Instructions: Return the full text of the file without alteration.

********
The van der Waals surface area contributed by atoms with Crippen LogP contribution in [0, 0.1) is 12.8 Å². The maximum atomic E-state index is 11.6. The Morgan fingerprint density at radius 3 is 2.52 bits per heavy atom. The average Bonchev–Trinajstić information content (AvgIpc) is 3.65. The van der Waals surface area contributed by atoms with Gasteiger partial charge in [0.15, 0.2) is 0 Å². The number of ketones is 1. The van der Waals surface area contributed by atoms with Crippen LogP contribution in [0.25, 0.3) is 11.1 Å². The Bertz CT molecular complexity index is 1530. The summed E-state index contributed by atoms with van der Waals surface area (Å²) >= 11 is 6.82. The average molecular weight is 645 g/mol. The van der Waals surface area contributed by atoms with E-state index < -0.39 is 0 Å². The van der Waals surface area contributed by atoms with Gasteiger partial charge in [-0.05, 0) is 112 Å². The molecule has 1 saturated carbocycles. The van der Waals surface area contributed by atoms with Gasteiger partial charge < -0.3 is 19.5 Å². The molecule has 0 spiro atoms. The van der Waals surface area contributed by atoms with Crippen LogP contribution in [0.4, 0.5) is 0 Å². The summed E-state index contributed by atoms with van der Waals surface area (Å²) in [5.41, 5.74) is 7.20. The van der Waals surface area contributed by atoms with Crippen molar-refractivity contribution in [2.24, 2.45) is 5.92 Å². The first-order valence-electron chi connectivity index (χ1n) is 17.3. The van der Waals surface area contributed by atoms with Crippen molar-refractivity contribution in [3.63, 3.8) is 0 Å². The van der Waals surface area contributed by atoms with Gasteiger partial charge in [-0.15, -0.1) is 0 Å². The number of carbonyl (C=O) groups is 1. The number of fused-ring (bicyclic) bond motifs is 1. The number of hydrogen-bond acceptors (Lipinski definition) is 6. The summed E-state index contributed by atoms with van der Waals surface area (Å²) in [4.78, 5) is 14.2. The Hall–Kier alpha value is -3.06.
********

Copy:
The van der Waals surface area contributed by atoms with Crippen LogP contribution in [0, 0.1) is 12.8 Å². The maximum atomic E-state index is 11.6. The Morgan fingerprint density at radius 3 is 2.52 bits per heavy atom. The average Bonchev–Trinajstić information content (AvgIpc) is 3.65. The van der Waals surface area contributed by atoms with Gasteiger partial charge in [0.15, 0.2) is 0 Å². The number of ketones is 1. The van der Waals surface area contributed by atoms with Crippen LogP contribution in [0.25, 0.3) is 11.1 Å². The Bertz CT molecular complexity index is 1530. The summed E-state index contributed by atoms with van der Waals surface area (Å²) >= 11 is 6.82. The average molecular weight is 645 g/mol. The van der Waals surface area contributed by atoms with E-state index < -0.39 is 0 Å². The van der Waals surface area contributed by atoms with Gasteiger partial charge in [-0.05, 0) is 112 Å². The molecule has 1 saturated carbocycles. The van der Waals surface area contributed by atoms with Gasteiger partial charge < -0.3 is 19.5 Å². The molecule has 0 spiro atoms. The van der Waals surface area contributed by atoms with Crippen LogP contribution in [0.4, 0.5) is 0 Å². The summed E-state index contributed by atoms with van der Waals surface area (Å²) in [5.41, 5.74) is 7.20. The van der Waals surface area contributed by atoms with Crippen molar-refractivity contribution in [2.24, 2.45) is 5.92 Å². The first-order valence-electron chi connectivity index (χ1n) is 17.3. The van der Waals surface area contributed by atoms with Crippen molar-refractivity contribution in [3.63, 3.8) is 0 Å². The van der Waals surface area contributed by atoms with Gasteiger partial charge in [-0.15, -0.1) is 0 Å². The number of carbonyl (C=O) groups is 1. The number of fused-ring (bicyclic) bond motifs is 1. The number of hydrogen-bond acceptors (Lipinski definition) is 6. The summed E-state index contributed by atoms with van der Waals surface area (Å²) in [4.78, 5) is 14.2. The Hall–Kier alpha value is -3.06.